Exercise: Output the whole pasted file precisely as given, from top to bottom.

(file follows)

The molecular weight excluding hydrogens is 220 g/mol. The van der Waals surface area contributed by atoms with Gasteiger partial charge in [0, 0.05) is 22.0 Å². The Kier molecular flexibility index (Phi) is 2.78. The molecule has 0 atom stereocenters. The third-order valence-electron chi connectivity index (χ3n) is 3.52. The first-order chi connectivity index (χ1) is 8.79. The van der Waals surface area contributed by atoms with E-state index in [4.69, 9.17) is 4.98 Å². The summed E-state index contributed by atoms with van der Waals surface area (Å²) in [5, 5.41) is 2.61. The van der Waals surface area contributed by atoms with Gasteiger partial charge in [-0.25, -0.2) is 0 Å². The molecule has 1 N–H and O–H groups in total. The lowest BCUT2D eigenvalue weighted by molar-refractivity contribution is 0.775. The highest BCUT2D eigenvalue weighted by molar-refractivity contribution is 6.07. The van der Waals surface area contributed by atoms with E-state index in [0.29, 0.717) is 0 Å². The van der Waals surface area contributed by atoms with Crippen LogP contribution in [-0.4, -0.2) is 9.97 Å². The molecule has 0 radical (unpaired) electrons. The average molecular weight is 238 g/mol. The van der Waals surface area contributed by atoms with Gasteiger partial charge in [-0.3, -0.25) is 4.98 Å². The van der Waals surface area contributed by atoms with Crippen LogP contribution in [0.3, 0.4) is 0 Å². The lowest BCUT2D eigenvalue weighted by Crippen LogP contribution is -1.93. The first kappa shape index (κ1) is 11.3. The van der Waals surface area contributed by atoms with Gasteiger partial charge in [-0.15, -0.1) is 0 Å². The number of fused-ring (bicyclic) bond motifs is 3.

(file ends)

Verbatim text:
The molecular weight excluding hydrogens is 220 g/mol. The van der Waals surface area contributed by atoms with Gasteiger partial charge in [0, 0.05) is 22.0 Å². The Kier molecular flexibility index (Phi) is 2.78. The molecule has 0 atom stereocenters. The third-order valence-electron chi connectivity index (χ3n) is 3.52. The first-order chi connectivity index (χ1) is 8.79. The van der Waals surface area contributed by atoms with E-state index in [4.69, 9.17) is 4.98 Å². The summed E-state index contributed by atoms with van der Waals surface area (Å²) in [5, 5.41) is 2.61. The van der Waals surface area contributed by atoms with Gasteiger partial charge in [-0.25, -0.2) is 0 Å². The molecule has 1 N–H and O–H groups in total. The lowest BCUT2D eigenvalue weighted by molar-refractivity contribution is 0.775. The highest BCUT2D eigenvalue weighted by molar-refractivity contribution is 6.07. The van der Waals surface area contributed by atoms with E-state index in [0.29, 0.717) is 0 Å². The van der Waals surface area contributed by atoms with Crippen LogP contribution in [-0.4, -0.2) is 9.97 Å². The molecule has 0 radical (unpaired) electrons. The average molecular weight is 238 g/mol. The van der Waals surface area contributed by atoms with Gasteiger partial charge in [-0.3, -0.25) is 4.98 Å². The van der Waals surface area contributed by atoms with Crippen LogP contribution in [0.3, 0.4) is 0 Å². The lowest BCUT2D eigenvalue weighted by Crippen LogP contribution is -1.93. The first kappa shape index (κ1) is 11.3. The van der Waals surface area contributed by atoms with Gasteiger partial charge in [-0.15, -0.1) is 0 Å². The number of fused-ring (bicyclic) bond motifs is 3.